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On February 6th, a Broadway play by the name of “Bronx Bombers” opened at Circle in the Square Theatre. As you can probably infer, this play is about the New York Yankees.
The play, written and directed by Eric Simonson, is an exploration and celebration of that ineffable Yankee mystique. Yogi Berra (played by “Bosom Buddy” Peter Scolari) is the play’s central character, and the likes of Reggie Jackson, Billy Martin, Lou Gehrig, Elston Howard, Joe Dimaggio, Babe Ruth, Mickey Mantle and Derek Jeter also play key roles.
Reviews thus far have been generally positive, but Broadway tickets don’t sell themselves (not yet, anyway, as the advent of ticket sentience is likely decades away). Among myriad marketing efforts, those promoting the show have reached out to local Minor League teams and set up special nights at the theater for front office and fans. Veteran sports PR executive Joe Favorito has been helping to coordinate these efforts, and he explains that “we have set up co-promotions where season [ticket holders] get discount tickets for a special night. The night includes a chance to meet the cast and in turn we will do some special events with our cast at ballparks this summer.”
Favorito is still coordinating with some of the Minor League teams in the area, but two who have already sent their fans to the theater are the Trenton Thunder and Staten Island Yankees. Both are Yankees affiliated, but the SI Yanks were a particularly good fit considering that they are based in NYC and known colloquially as “The Baby Bombers.”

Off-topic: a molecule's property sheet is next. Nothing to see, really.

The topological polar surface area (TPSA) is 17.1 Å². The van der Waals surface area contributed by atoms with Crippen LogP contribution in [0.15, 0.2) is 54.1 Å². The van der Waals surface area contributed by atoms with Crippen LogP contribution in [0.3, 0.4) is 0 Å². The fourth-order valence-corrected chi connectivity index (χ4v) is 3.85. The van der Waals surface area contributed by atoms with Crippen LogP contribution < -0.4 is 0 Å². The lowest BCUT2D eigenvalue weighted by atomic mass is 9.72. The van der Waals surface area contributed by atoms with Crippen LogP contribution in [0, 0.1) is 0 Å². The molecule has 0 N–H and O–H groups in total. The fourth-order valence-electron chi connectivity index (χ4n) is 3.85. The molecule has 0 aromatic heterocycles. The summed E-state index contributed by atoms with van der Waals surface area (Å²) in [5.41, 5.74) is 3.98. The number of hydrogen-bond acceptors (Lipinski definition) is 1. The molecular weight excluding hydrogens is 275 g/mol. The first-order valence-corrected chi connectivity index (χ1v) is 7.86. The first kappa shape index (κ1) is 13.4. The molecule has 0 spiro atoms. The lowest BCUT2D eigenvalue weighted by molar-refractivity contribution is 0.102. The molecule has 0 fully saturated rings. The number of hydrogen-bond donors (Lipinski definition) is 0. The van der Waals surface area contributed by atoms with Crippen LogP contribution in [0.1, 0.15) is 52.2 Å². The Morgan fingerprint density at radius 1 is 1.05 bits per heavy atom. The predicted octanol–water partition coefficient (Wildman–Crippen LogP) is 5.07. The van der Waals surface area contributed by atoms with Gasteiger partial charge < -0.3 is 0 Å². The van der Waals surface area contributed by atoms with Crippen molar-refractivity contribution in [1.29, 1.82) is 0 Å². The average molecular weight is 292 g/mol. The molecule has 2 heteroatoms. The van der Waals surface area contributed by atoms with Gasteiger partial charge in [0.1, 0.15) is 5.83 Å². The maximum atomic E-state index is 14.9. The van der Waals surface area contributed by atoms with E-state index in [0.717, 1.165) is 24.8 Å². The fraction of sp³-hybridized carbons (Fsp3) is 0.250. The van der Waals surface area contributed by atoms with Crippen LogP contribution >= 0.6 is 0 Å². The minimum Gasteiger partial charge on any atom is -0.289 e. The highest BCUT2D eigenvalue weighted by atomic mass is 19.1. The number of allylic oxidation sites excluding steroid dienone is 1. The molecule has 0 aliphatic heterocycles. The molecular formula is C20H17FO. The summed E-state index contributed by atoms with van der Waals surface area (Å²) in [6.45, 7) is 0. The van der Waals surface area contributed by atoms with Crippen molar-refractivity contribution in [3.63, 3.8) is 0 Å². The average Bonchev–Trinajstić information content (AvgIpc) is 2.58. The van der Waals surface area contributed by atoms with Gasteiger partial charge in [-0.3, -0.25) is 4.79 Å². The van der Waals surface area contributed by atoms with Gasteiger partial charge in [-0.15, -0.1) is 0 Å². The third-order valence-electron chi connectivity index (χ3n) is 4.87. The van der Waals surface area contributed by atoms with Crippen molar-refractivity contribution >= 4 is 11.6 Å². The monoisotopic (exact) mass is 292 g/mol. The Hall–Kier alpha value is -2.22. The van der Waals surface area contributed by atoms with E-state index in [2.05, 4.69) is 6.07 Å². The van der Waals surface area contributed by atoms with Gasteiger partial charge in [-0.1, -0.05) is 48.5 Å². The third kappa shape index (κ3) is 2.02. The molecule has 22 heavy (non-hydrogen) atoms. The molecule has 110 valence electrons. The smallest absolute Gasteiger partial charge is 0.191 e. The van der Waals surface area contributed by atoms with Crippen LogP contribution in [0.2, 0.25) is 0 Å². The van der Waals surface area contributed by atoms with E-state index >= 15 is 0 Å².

Here’s Staten Island mascot “Scooter the Holy Cow” mingling in the lobby:
In this shot, SI Yanks director of entertainment Michael Katz directs theater attendees to the entertainment that can be found at Staten Island Yankees games.
This seems like a cool way to engage with and reward loyal MiLB team ticket holders, while also promoting the team to a baseball-friendly audience. What’s not to love?
On a personal level, I had the opportunity to see Bronx Bombers while it was in previews. I’m not a Yankees fan, so I went into it a little skeptical that it would be nothing but a smug and one-dimensional celebration of a team that, quite frankly, has already been celebrated enough. Yankee fans are clearly the target audience, but the show took enough risks as regards structure and setting that I was intrigued throughout. And the performances are across-the-board solid; in addition to Scolari as Yogi I also enjoyed Francois Battiste as a swaggering and imminently fashionable Reggie Jackson and Bill Dawes as a reckless but endearing Mickey Mantle
I didn’t walk out of the theater thinking it was one of the best plays I’d ever seen, and, yes, it is a little schmaltzy and sentimental at times, but overall I’d recommend to anyone whose interests include any sort of overlap between theater and baseball.